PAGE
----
Četl jsem posledním čísle NG moc pěknou reportáž z Haiti a v ní falší učebnicový příklad toho, jak kapitalismus, resp. imperialismus, negativně ovlivňují až devastují lidi a celé společnosti. Český překlad jsem sice nenašel, ale zato jsem našel anglický originál, takže příslušné pasáže ocituji z něj:
[Dictator] Baby Doc was just 19 when he came to power, a pudgy teenager with a taste for the fast life. Most Haitians assumed his tenure would be mercifully short-lived. But the U.S., which had been sending up to $3.8 million a year in aid when Baby Doc took over—as a reward for the country’s anticommunist stance—hiked that figure to $35.5 million in 1975, because of Baby Doc’s pledge to continue his father’s anticommunist ideology and because the son was more blatantly sycophantic to U.S. business interests.
Ten months after Baby Doc left, the International Monetary Fund loaned Haiti $24.6 million. In return the Haitian government was required to reduce tariffs on imported rice and other agricultural products. A trade liberalization push in the mid-1990s—championed by President Bill Clinton, a longtime visitor to Haiti and a self-proclaimed supporter of its people—pried open Haiti’s markets even more, and rice tariffs were lowered from 50 percent to 3 percent. Heavily subsidized U.S. rice flooded the Haitian markets, much of it from Arkansas, Clinton’s home state. Haitian farmers’ rice couldn’t compete with the cheap and donated imports.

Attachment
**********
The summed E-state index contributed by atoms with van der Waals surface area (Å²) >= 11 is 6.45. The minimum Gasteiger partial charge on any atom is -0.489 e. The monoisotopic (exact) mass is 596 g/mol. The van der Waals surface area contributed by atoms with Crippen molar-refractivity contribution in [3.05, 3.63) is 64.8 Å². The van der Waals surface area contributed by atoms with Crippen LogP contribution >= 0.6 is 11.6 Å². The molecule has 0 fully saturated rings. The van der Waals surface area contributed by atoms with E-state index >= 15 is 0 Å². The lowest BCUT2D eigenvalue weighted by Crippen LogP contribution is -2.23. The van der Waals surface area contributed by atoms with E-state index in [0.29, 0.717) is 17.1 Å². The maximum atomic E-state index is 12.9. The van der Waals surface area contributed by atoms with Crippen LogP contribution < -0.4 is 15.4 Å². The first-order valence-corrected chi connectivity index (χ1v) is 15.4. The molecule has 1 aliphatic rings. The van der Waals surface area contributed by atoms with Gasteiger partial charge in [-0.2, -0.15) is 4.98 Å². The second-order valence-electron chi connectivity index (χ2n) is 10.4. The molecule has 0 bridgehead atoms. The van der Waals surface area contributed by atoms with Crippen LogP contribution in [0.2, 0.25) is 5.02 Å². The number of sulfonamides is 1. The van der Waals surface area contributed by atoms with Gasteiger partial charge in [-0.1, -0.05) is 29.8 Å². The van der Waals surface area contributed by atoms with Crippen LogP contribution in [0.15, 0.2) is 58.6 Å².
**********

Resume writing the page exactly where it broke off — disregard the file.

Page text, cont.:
Two months later the senate passed a nonbinding resolution calling for a moratorium on mining. To get around the deadlock, Haitian government officials invited the World Bank to redraft the mining law, which it did, in close consultation with mining-company officials. (…) that Haitians had been left out of World Bank–funded efforts to draft new legislation intended to attract foreign investors to finance extraction of Haiti’s gold and other minerals. (…) Some Haitian activists see the World Bank’s cozy relationship with foreign mining companies and disregard for the concerns of Haitian civil society groups as an exhausting repetition of the disastrous arrival of cheap U.S. rice.